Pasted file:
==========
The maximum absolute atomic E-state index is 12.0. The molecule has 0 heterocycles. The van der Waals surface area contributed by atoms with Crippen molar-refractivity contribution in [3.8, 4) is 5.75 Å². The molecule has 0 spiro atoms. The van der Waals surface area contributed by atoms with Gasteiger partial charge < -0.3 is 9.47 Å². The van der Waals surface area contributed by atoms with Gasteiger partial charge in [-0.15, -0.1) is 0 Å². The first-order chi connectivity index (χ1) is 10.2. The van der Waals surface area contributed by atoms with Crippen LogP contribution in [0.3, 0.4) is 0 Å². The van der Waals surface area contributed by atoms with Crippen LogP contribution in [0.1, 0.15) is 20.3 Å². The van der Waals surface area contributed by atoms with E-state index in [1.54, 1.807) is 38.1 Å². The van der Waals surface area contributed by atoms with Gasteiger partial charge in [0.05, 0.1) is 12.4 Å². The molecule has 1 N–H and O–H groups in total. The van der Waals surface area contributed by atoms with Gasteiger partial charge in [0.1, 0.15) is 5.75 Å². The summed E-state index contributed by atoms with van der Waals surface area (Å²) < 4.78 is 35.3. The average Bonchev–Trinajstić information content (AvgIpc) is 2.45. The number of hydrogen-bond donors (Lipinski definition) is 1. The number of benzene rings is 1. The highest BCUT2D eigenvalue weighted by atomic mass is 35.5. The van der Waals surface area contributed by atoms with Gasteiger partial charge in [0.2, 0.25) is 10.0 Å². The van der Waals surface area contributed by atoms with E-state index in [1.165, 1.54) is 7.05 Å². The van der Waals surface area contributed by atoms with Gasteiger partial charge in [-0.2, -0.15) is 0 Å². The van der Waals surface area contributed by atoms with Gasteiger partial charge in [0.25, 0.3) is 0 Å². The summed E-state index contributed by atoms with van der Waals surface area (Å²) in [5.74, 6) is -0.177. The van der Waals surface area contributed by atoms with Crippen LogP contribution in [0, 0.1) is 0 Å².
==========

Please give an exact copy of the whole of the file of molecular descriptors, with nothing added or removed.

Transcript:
The maximum absolute atomic E-state index is 12.0. The molecule has 0 heterocycles. The van der Waals surface area contributed by atoms with Crippen molar-refractivity contribution in [3.8, 4) is 5.75 Å². The molecule has 0 spiro atoms. The van der Waals surface area contributed by atoms with Gasteiger partial charge < -0.3 is 9.47 Å². The van der Waals surface area contributed by atoms with Gasteiger partial charge in [-0.15, -0.1) is 0 Å². The first-order chi connectivity index (χ1) is 10.2. The van der Waals surface area contributed by atoms with Crippen LogP contribution in [0.3, 0.4) is 0 Å². The van der Waals surface area contributed by atoms with Crippen LogP contribution in [0.1, 0.15) is 20.3 Å². The van der Waals surface area contributed by atoms with E-state index in [1.54, 1.807) is 38.1 Å². The van der Waals surface area contributed by atoms with Gasteiger partial charge in [0.05, 0.1) is 12.4 Å². The molecule has 1 N–H and O–H groups in total. The van der Waals surface area contributed by atoms with Gasteiger partial charge in [0.1, 0.15) is 5.75 Å². The summed E-state index contributed by atoms with van der Waals surface area (Å²) < 4.78 is 35.3. The average Bonchev–Trinajstić information content (AvgIpc) is 2.45. The number of hydrogen-bond donors (Lipinski definition) is 1. The number of benzene rings is 1. The highest BCUT2D eigenvalue weighted by atomic mass is 35.5. The van der Waals surface area contributed by atoms with Gasteiger partial charge in [0.2, 0.25) is 10.0 Å². The van der Waals surface area contributed by atoms with E-state index in [1.165, 1.54) is 7.05 Å². The van der Waals surface area contributed by atoms with Gasteiger partial charge in [-0.2, -0.15) is 0 Å². The van der Waals surface area contributed by atoms with Gasteiger partial charge in [0.25, 0.3) is 0 Å². The summed E-state index contributed by atoms with van der Waals surface area (Å²) in [5.74, 6) is -0.177. The van der Waals surface area contributed by atoms with Crippen LogP contribution in [0, 0.1) is 0 Å².